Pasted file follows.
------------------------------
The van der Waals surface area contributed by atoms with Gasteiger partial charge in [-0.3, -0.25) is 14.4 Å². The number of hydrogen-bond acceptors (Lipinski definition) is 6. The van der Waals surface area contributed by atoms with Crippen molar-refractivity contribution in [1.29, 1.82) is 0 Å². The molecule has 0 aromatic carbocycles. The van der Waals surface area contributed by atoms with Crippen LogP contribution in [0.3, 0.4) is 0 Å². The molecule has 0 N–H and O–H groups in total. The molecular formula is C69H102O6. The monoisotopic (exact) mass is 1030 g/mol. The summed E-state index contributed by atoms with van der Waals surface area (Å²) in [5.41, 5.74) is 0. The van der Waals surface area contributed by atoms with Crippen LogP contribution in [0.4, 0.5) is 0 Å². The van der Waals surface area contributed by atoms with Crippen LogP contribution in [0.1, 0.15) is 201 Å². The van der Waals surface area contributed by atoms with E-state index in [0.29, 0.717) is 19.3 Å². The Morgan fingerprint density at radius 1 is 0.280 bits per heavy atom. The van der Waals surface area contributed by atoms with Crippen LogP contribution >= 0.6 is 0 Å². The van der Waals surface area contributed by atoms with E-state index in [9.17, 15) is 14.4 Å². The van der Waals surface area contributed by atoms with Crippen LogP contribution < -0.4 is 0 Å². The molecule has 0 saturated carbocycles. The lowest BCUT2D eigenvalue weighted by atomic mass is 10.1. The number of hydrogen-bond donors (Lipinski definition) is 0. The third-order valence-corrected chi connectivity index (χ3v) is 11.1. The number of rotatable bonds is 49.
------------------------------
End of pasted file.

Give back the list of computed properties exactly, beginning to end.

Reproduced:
The van der Waals surface area contributed by atoms with Gasteiger partial charge in [-0.3, -0.25) is 14.4 Å². The number of hydrogen-bond acceptors (Lipinski definition) is 6. The van der Waals surface area contributed by atoms with Crippen molar-refractivity contribution in [1.29, 1.82) is 0 Å². The molecule has 0 aromatic carbocycles. The van der Waals surface area contributed by atoms with Crippen LogP contribution in [0.3, 0.4) is 0 Å². The molecule has 0 N–H and O–H groups in total. The molecular formula is C69H102O6. The monoisotopic (exact) mass is 1030 g/mol. The summed E-state index contributed by atoms with van der Waals surface area (Å²) in [5.41, 5.74) is 0. The van der Waals surface area contributed by atoms with Crippen LogP contribution in [0.4, 0.5) is 0 Å². The van der Waals surface area contributed by atoms with Crippen LogP contribution in [0.1, 0.15) is 201 Å². The van der Waals surface area contributed by atoms with E-state index in [0.29, 0.717) is 19.3 Å². The Morgan fingerprint density at radius 1 is 0.280 bits per heavy atom. The van der Waals surface area contributed by atoms with Crippen LogP contribution >= 0.6 is 0 Å². The van der Waals surface area contributed by atoms with E-state index in [9.17, 15) is 14.4 Å². The van der Waals surface area contributed by atoms with Crippen LogP contribution < -0.4 is 0 Å². The molecule has 0 saturated carbocycles. The lowest BCUT2D eigenvalue weighted by atomic mass is 10.1. The number of hydrogen-bond donors (Lipinski definition) is 0. The third-order valence-corrected chi connectivity index (χ3v) is 11.1. The number of rotatable bonds is 49.